New interviews

A couple of recent interviews:

Dublin Blog

and from this month’s Hot Press:

Scares Apparent Who said trad music was for fogeys and whiskery aul’ fellas? SPOOK OF THE THIRTEENTH LOCK draw on old-timey Irish sounds whilst also referencing prog and nu-gaze WORDS: Valerie Flynn

Irish bands can often find themselves damned if they do and damned if they don’t – don’t sound Irish, that is. For every jumped up music fan/critic who will sniff at slick outfits like The Script and Republic of Loose for sounding ‘too American’, there’s someone else who’ll snigger the second a banjo or accordian is produced on stage.

The Spook of the Thirteenth Lock frontman Allen Blighe has given a lot of thought to the problems of teaming a banjo with electric guitar.

“Whenever the term “Celtic Rock” is used, it’s usually a bad sign”, he muses. “The thing about the whole rock-trad fusion is that it’s a very dangerous thing to do. It’s a very thin line - it can descend into cheese or cliché. It’s something very few people have done successfully”.

The Spook’s own efforts deserve to be successful. Their excellent self-titled debut album is rocky and experimental enough not to sound remotely diddly-eye. The opening track, ‘The Hare’ is a good example of what they’re about – a catchy banjo riff and folksy lyrics for about two and a half minutes and then, out of nowhere, crashing distorted guitars and a scream-along chorus. Elsewhere there are generous doses of laptop-generated weirdness. It might not be every music junkie’s cup of chai, but if you like Horslips you’d probably adore it.

The band are: drummer Brian O’Higgins, guitarist Donnchadh Hoey, bassist Enda Bates and Allen himself on banjo, guitar and vocals. They’ve been playing together for four years, but have been in other Dublin bands previously (they’re all in their early 30s). Allen used to be in rock/alt country outfit Holy Ghost Fathers.

“That band ran out of steam about four years ago, so I started trying to do something different”, explains Allen. “At the time, I was listening to a load of Irish folk. It’s something I really felt no-one was listening to in the circles I was in. I’m really into irish history, so a lot of it would be taking the style of the Irish folk ballad and trying to get a twist on it. I’d also be a big fan of Nick Cave. There’s an opportunity to get a darker touch to that tradition”.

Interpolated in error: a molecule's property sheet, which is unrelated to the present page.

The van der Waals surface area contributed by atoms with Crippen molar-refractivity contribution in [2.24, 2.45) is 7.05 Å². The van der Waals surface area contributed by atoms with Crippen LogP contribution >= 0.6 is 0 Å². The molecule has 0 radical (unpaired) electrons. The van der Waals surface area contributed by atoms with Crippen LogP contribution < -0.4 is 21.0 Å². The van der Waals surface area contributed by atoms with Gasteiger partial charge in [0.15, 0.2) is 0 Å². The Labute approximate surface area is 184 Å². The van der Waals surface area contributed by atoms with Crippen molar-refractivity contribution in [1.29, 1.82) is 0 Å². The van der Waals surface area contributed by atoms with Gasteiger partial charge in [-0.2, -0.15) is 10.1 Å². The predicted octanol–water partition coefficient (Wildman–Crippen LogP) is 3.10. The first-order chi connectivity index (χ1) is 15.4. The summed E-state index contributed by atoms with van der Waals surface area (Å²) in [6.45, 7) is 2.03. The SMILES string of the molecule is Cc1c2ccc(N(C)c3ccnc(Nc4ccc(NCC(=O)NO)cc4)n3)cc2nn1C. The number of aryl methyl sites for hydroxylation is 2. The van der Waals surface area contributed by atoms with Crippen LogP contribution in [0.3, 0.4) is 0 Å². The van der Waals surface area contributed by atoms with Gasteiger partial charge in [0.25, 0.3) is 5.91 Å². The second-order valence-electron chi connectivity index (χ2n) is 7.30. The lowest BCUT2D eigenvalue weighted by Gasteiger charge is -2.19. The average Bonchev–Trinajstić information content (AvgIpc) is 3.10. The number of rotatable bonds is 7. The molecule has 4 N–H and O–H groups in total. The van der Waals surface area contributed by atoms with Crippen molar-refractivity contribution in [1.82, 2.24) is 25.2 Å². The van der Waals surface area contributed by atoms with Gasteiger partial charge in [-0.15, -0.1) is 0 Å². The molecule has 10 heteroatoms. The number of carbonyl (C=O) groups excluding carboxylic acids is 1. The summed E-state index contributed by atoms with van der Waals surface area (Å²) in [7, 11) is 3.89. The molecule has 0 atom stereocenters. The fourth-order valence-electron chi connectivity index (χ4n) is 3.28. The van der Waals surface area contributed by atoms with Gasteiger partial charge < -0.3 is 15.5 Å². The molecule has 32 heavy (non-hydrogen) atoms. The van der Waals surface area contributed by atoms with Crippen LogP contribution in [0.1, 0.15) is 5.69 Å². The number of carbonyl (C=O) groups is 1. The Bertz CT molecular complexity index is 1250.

The Spook of the Thirteenth Lock are interesting in that they overlap between certain elements of the rock music they like – particularly stuff like My Bloody Valentine – and aspects of trad.

Says Blighe: “If you listen to a lot of trad and folk, it’s chiefly based around the one root note. We’d listen to a lot of alternative guitar music, or whatever you want to call it. Drone rock, drone metal, shoegazing, that type of thing. So we saw an opportunity for a bit of fusion there”.

He adds: “A lot of the contemporary rock bands that I’d listen to would definitely be influenced by American or UK sounds. That’d be their benchmark or Year Zero for music. And it’s a shame because there’s so much great stuff in this country that has a lot of the same elements: the great harmonies, the complicated playing, the hooks. And yet people ignore it. Maybe people need to have that moment where they happen to discover that music [trad] in the right context to hear it in the right way”.

If you’re wondering about the band’s name, it’s the title of a poem by Arthur Griffith (founder of Sinn Féin, executed for his part in the 1916 rising).

“I wouldn’t see anything ultra-nationalist in it”, says Allen. “I suppose you could say that it’s a shame that in a lot of contemporary Irish politics, the idea of looking at Irish identity in any medium can be very uncomfortable. Irish people can be highly critical of themselves. What would be nice would be to depoliticise that kind of music and be able to look, in an interesting way, at Irish history without being self-conscious or embarrassed”.